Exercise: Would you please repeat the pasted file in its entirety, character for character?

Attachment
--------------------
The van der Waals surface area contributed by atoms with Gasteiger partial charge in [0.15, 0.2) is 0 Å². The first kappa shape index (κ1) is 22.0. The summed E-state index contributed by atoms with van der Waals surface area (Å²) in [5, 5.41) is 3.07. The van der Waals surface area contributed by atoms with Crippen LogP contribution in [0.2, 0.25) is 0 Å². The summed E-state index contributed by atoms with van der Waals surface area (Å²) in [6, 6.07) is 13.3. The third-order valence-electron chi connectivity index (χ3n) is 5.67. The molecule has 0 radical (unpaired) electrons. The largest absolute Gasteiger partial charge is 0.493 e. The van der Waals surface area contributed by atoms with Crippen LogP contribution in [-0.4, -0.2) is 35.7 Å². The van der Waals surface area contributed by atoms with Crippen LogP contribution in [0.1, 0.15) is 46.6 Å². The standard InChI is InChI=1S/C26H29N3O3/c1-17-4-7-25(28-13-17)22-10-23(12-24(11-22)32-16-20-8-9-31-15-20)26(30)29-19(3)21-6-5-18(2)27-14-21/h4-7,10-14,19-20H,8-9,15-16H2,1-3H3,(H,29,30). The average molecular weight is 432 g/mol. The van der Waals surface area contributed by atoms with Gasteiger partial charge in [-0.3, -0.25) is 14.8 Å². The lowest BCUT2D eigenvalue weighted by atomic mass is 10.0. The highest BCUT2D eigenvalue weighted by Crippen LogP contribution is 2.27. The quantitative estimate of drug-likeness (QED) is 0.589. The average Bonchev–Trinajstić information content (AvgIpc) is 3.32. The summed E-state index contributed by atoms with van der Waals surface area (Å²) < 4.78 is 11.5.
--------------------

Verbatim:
The van der Waals surface area contributed by atoms with Gasteiger partial charge in [0.15, 0.2) is 0 Å². The first kappa shape index (κ1) is 22.0. The summed E-state index contributed by atoms with van der Waals surface area (Å²) in [5, 5.41) is 3.07. The van der Waals surface area contributed by atoms with Crippen LogP contribution in [0.2, 0.25) is 0 Å². The summed E-state index contributed by atoms with van der Waals surface area (Å²) in [6, 6.07) is 13.3. The third-order valence-electron chi connectivity index (χ3n) is 5.67. The molecule has 0 radical (unpaired) electrons. The largest absolute Gasteiger partial charge is 0.493 e. The van der Waals surface area contributed by atoms with Crippen LogP contribution in [-0.4, -0.2) is 35.7 Å². The van der Waals surface area contributed by atoms with Crippen LogP contribution in [0.1, 0.15) is 46.6 Å². The standard InChI is InChI=1S/C26H29N3O3/c1-17-4-7-25(28-13-17)22-10-23(12-24(11-22)32-16-20-8-9-31-15-20)26(30)29-19(3)21-6-5-18(2)27-14-21/h4-7,10-14,19-20H,8-9,15-16H2,1-3H3,(H,29,30). The average molecular weight is 432 g/mol. The van der Waals surface area contributed by atoms with Gasteiger partial charge in [-0.3, -0.25) is 14.8 Å². The lowest BCUT2D eigenvalue weighted by atomic mass is 10.0. The highest BCUT2D eigenvalue weighted by Crippen LogP contribution is 2.27. The quantitative estimate of drug-likeness (QED) is 0.589. The average Bonchev–Trinajstić information content (AvgIpc) is 3.32. The summed E-state index contributed by atoms with van der Waals surface area (Å²) < 4.78 is 11.5.